Last May the Foundation for Advertising Research embarked on a major project of creating a Best Practice Advertising Regulation Checklist. The Checklist is available on this link
There were two rounds of consultation and we received excellent feedback from practitioners and academics from all parts of the world with many constructive suggestions and improvements. Virtually all have been included in the final document. We are most grateful for the generous assistance we received in this most challenging project. We have now forwarded the Checklist to the industry Advertising Standards Steering Committee on APEC and other matters.
The request for a checklist came from the highest level. In November 2014 the 21 Asia-Pacific Economic Cooperation (APEC) Leaders, including Xi Jinping, Vladimir Putin and Barack Obama, signed up to a Leaders’ Declaration that included the following:
‘We endorse the APEC Action Agenda on Advertising Standards and Practice Development to promote alignment of advertising standards and reduce the cost of doing business across the region’
The ‘APEC Action Agenda on Advertising Standards and Practice Development’ listed four challenging tasks for completion in 2015. One of the tasks was:
‘Develop an advertising regulatory checklist in 2015 that details key elements of a regulatory framework that facilitates trade and investment and protects consumers.’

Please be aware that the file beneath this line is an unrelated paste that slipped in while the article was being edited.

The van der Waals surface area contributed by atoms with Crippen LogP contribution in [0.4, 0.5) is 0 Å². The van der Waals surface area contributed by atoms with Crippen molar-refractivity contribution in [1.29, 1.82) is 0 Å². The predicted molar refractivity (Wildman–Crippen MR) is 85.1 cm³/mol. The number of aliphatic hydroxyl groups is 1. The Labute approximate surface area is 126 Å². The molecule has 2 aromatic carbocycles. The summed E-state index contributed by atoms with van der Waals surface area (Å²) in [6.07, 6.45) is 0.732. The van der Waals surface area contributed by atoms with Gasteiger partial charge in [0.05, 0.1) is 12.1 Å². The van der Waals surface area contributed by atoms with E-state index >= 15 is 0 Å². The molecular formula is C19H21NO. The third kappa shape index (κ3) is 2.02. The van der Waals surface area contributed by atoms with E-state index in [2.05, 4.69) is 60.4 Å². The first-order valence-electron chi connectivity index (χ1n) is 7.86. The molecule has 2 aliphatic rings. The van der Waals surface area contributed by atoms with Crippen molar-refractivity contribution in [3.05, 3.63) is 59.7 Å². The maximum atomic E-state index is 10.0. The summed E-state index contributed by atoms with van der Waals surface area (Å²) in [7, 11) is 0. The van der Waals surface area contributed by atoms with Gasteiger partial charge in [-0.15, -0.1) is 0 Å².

We undertook to develop the Checklist and we are pleased to complete it within the 2015 deadline.
The Checklist has two parts – Best Practice by Self-Regulatory Organisations (SROs) and Best Practice by Governments. There are two parts to Best Practice Advertising Regulation – Government regulation and self-regulation. It is not an either/or situation, as even the most sophisticated self-regulatory regimes require a regulatory framework.
The Checklist is long with a large number of questions. A very learned contributor rightly made the point that the list was long because it was a ‘set of ‘maximum’ demands that not more than a dozen or score of countries can satisfy’ and that a shorter version of ‘minimum’ demands would be more appropriate for new and emerging SROs. Consequently it is intended to devise a shorter checklist with essential ‘minimum’ demands in the New Year.
We believe that the development of a Checklist is significant as it provides guidance for those in Government and industry when developing advertising regulatory regimes. With increasing calls for ad hoc bans and restrictions it is important that proper procedures are followed.
We would like to emphasise that there is no one perfect model of a best practice advertising regulatory regime. Each regime needs to be adapted to meet local customs, culture and business practices. However the general principles remain constant.
Enjoy the Checklist.
How does an advertising self-regulatory organisation (SRO) handle a complaint alleging that a tweet by the Prime Minister is misleading? Most SROs decline to regulate political advertising because of the inherent difficulties of a SRO regulating politicians who are in the business of regulating others rather than being regulated by an organisation over which they have no control.
One SRO has successfully regulated political advertising for the past 25 years. The Foundation for Advertising Research has written a paper on the subject which is available on this link –